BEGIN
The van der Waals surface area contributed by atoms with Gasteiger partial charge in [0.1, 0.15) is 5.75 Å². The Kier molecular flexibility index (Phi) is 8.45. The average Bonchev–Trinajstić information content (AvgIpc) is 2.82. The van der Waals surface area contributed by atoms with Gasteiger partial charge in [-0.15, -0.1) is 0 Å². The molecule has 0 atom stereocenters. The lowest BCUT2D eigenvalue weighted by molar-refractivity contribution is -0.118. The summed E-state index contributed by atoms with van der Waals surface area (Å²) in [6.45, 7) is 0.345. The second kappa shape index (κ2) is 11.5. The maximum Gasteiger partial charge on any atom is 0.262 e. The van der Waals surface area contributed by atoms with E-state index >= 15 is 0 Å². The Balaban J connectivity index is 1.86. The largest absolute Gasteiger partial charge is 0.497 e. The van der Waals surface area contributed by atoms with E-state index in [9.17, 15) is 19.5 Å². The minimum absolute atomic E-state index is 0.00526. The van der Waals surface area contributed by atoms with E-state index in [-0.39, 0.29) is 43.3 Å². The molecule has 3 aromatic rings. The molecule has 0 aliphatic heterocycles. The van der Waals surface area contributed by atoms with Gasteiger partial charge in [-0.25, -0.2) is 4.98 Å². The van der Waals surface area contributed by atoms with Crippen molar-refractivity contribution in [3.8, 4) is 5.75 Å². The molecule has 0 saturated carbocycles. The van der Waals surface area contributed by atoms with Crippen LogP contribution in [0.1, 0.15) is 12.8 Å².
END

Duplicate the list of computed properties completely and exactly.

The van der Waals surface area contributed by atoms with Gasteiger partial charge in [0.1, 0.15) is 5.75 Å². The Kier molecular flexibility index (Phi) is 8.45. The average Bonchev–Trinajstić information content (AvgIpc) is 2.82. The van der Waals surface area contributed by atoms with Gasteiger partial charge in [-0.15, -0.1) is 0 Å². The molecule has 0 atom stereocenters. The lowest BCUT2D eigenvalue weighted by molar-refractivity contribution is -0.118. The summed E-state index contributed by atoms with van der Waals surface area (Å²) in [6.45, 7) is 0.345. The second kappa shape index (κ2) is 11.5. The maximum Gasteiger partial charge on any atom is 0.262 e. The van der Waals surface area contributed by atoms with E-state index >= 15 is 0 Å². The Balaban J connectivity index is 1.86. The largest absolute Gasteiger partial charge is 0.497 e. The van der Waals surface area contributed by atoms with E-state index in [9.17, 15) is 19.5 Å². The minimum absolute atomic E-state index is 0.00526. The van der Waals surface area contributed by atoms with E-state index in [-0.39, 0.29) is 43.3 Å². The molecule has 3 aromatic rings. The molecule has 0 aliphatic heterocycles. The van der Waals surface area contributed by atoms with Gasteiger partial charge in [-0.25, -0.2) is 4.98 Å². The van der Waals surface area contributed by atoms with Crippen molar-refractivity contribution in [3.8, 4) is 5.75 Å². The molecule has 0 saturated carbocycles. The van der Waals surface area contributed by atoms with Crippen LogP contribution in [0.1, 0.15) is 12.8 Å².